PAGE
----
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Mol Cell Biol. 1998 Sep;18(9):5178-88.

Tumor promoter arsenite activates extracellular signal-regulated kinase through a signaling pathway mediated by epidermal growth factor receptor and Shc.

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  • 1Gene Expression and Aging Section, Laboratory of Biological Chemistry, National Institute on Aging, Baltimore, Maryland 21224, USA.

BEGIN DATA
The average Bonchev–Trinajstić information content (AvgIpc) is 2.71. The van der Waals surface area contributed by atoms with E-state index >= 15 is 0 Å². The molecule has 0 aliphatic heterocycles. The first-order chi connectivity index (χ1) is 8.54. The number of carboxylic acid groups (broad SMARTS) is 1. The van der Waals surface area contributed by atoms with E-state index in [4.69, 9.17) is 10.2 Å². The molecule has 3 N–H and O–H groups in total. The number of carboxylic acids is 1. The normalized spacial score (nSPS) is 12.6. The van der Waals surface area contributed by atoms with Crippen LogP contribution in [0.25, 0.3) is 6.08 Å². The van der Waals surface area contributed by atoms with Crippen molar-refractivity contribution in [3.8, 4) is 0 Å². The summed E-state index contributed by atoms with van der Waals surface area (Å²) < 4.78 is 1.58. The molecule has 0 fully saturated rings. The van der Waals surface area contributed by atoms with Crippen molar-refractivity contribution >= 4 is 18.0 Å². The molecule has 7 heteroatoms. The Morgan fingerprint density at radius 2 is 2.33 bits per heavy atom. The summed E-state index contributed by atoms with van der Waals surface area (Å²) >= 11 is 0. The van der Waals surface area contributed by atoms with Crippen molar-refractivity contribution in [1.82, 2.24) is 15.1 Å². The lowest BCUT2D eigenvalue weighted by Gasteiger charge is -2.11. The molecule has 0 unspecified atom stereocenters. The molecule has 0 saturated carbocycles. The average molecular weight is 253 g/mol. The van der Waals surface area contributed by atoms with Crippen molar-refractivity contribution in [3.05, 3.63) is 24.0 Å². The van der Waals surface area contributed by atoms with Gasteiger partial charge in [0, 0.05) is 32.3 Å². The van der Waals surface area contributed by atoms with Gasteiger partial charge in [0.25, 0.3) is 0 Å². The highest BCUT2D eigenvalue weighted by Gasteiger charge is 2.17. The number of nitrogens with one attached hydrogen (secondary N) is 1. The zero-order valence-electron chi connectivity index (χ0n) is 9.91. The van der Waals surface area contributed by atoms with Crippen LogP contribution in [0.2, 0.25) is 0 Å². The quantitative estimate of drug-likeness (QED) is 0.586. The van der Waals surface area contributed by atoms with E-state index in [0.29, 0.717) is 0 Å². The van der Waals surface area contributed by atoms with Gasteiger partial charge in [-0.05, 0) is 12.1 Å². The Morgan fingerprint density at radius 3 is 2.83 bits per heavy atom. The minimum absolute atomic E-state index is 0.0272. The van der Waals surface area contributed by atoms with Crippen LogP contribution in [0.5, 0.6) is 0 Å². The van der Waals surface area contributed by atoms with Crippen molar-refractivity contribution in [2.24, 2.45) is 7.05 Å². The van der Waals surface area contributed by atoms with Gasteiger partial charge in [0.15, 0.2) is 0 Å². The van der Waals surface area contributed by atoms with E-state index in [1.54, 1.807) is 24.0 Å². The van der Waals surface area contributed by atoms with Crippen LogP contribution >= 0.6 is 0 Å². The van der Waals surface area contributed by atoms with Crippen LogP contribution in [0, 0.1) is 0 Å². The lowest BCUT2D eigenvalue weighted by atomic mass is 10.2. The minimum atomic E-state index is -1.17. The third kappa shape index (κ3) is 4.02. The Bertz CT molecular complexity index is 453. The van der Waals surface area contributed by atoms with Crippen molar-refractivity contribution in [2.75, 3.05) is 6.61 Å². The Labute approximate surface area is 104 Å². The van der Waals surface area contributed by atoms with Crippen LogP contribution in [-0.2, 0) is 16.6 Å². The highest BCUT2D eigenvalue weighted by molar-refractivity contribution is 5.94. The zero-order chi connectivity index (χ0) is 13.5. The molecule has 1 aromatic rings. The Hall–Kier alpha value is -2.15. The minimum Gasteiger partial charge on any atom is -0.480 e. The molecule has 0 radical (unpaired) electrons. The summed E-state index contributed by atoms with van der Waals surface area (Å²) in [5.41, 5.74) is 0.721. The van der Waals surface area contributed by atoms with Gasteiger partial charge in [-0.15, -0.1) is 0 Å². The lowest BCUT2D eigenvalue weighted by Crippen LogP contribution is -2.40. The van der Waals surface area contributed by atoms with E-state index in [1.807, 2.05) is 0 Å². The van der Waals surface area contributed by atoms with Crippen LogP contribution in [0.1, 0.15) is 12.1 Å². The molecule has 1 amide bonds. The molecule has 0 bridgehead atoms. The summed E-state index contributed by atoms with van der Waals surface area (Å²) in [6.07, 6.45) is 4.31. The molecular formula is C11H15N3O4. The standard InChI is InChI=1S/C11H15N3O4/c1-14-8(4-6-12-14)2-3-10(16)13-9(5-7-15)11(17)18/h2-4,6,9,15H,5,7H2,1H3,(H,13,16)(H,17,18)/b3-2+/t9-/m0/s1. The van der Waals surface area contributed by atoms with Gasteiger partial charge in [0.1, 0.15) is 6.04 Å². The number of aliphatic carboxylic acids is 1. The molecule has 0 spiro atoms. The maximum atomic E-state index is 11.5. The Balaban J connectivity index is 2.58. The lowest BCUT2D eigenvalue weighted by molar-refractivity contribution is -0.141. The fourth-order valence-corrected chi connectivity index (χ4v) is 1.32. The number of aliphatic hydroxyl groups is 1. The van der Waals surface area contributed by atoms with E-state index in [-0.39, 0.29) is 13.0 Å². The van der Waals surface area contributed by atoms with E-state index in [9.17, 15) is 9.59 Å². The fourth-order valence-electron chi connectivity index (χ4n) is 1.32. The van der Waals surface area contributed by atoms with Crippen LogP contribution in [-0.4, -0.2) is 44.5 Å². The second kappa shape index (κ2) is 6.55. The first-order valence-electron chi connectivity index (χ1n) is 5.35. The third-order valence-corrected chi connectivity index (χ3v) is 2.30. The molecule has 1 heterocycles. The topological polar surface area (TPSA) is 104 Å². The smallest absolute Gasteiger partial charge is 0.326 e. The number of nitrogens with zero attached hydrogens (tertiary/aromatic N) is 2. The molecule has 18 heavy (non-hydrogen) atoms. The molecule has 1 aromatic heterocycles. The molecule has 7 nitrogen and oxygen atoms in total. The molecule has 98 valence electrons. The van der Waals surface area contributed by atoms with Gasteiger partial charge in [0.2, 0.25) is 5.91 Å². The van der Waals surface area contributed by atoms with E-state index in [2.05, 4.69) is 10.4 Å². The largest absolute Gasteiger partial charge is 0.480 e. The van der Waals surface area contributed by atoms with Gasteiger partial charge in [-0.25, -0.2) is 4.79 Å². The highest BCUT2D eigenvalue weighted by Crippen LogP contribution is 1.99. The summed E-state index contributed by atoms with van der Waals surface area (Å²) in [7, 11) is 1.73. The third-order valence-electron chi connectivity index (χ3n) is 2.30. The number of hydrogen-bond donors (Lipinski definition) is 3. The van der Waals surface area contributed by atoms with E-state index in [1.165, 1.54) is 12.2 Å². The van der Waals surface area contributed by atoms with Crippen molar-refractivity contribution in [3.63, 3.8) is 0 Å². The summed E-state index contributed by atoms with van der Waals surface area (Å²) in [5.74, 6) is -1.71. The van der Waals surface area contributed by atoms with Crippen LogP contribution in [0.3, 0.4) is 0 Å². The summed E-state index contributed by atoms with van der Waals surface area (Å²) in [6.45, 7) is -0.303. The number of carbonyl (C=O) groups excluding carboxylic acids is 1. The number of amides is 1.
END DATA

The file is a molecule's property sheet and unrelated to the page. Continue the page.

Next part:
Although arsenite is an established carcinogen, the mechanisms underlying its tumor-promoting properties are poorly understood. Previously, we reported that arsenite treatment leads to the activation of the extracellular signal-regulated kinase (ERK) in rat PC12 cells through a Ras-dependent pathway. To identify potential mediators of the upstream signaling cascade, we examined the tyrosine phosphorylation profile in cells exposed to arsenite. Arsenite treatment rapidly stimulated tyrosine phosphorylation of several proteins in a Ras-independent manner, with a pattern similar to that seen in response to epidermal growth factor (EGF) treatment. Among these phosphorylated proteins were three isoforms of the proto-oncoprotein Shc as well as the EGF receptor (EGFR). Tyrosine phosphorylation of Shc allowed for enhanced interactions between Shc and Grb2 as identified by coimmunoprecipitation experiments. The arsenite-induced tyrosine phosphorylation of Shc, enhancement of Shc and Grb2 interactions, and activation of ERK were all drastically reduced by treatment of cells with either the general growth factor receptor poison suramin or the EGFR-selective inhibitor tyrphostin AG1478. Down-regulation of EGFR expression through pretreatment of cells with EGF also attenuated ERK activation and Shc tyrosine phosphorylation in response to arsenite treatment. These results demonstrate that the EGFR and Shc are critical mediators in the activation of the Ras/ERK signaling cascade by arsenite and suggest that arsenite acts as a tumor promoter largely by usurping this growth factor signaling pathway.

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